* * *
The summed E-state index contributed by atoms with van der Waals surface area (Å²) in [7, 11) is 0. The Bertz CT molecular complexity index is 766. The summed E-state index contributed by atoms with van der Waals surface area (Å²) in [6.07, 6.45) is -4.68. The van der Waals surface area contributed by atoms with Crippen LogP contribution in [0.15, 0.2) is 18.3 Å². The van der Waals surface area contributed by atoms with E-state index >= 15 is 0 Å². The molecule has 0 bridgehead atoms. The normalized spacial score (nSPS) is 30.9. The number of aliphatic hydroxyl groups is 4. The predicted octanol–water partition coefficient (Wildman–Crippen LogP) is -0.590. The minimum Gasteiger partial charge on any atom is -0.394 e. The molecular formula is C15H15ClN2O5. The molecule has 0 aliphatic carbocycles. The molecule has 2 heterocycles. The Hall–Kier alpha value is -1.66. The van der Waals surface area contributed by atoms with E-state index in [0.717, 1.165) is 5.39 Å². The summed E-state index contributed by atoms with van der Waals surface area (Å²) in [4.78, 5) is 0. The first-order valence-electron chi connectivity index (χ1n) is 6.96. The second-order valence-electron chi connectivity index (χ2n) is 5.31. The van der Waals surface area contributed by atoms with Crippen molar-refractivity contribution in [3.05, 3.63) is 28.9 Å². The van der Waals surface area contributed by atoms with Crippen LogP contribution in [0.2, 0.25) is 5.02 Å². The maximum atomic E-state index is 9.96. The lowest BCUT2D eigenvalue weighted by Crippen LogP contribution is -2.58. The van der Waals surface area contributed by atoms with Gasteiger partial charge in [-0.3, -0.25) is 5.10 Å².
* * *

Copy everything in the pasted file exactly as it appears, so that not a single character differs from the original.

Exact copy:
The summed E-state index contributed by atoms with van der Waals surface area (Å²) in [7, 11) is 0. The Bertz CT molecular complexity index is 766. The summed E-state index contributed by atoms with van der Waals surface area (Å²) in [6.07, 6.45) is -4.68. The van der Waals surface area contributed by atoms with Crippen LogP contribution in [0.15, 0.2) is 18.3 Å². The van der Waals surface area contributed by atoms with E-state index >= 15 is 0 Å². The molecule has 0 bridgehead atoms. The normalized spacial score (nSPS) is 30.9. The number of aliphatic hydroxyl groups is 4. The predicted octanol–water partition coefficient (Wildman–Crippen LogP) is -0.590. The minimum Gasteiger partial charge on any atom is -0.394 e. The molecular formula is C15H15ClN2O5. The molecule has 0 aliphatic carbocycles. The molecule has 2 heterocycles. The Hall–Kier alpha value is -1.66. The van der Waals surface area contributed by atoms with E-state index in [0.717, 1.165) is 5.39 Å². The summed E-state index contributed by atoms with van der Waals surface area (Å²) in [4.78, 5) is 0. The first-order valence-electron chi connectivity index (χ1n) is 6.96. The second-order valence-electron chi connectivity index (χ2n) is 5.31. The van der Waals surface area contributed by atoms with Crippen molar-refractivity contribution in [3.05, 3.63) is 28.9 Å². The van der Waals surface area contributed by atoms with Crippen LogP contribution in [0.2, 0.25) is 5.02 Å². The maximum atomic E-state index is 9.96. The lowest BCUT2D eigenvalue weighted by Crippen LogP contribution is -2.58. The van der Waals surface area contributed by atoms with Gasteiger partial charge in [-0.3, -0.25) is 5.10 Å².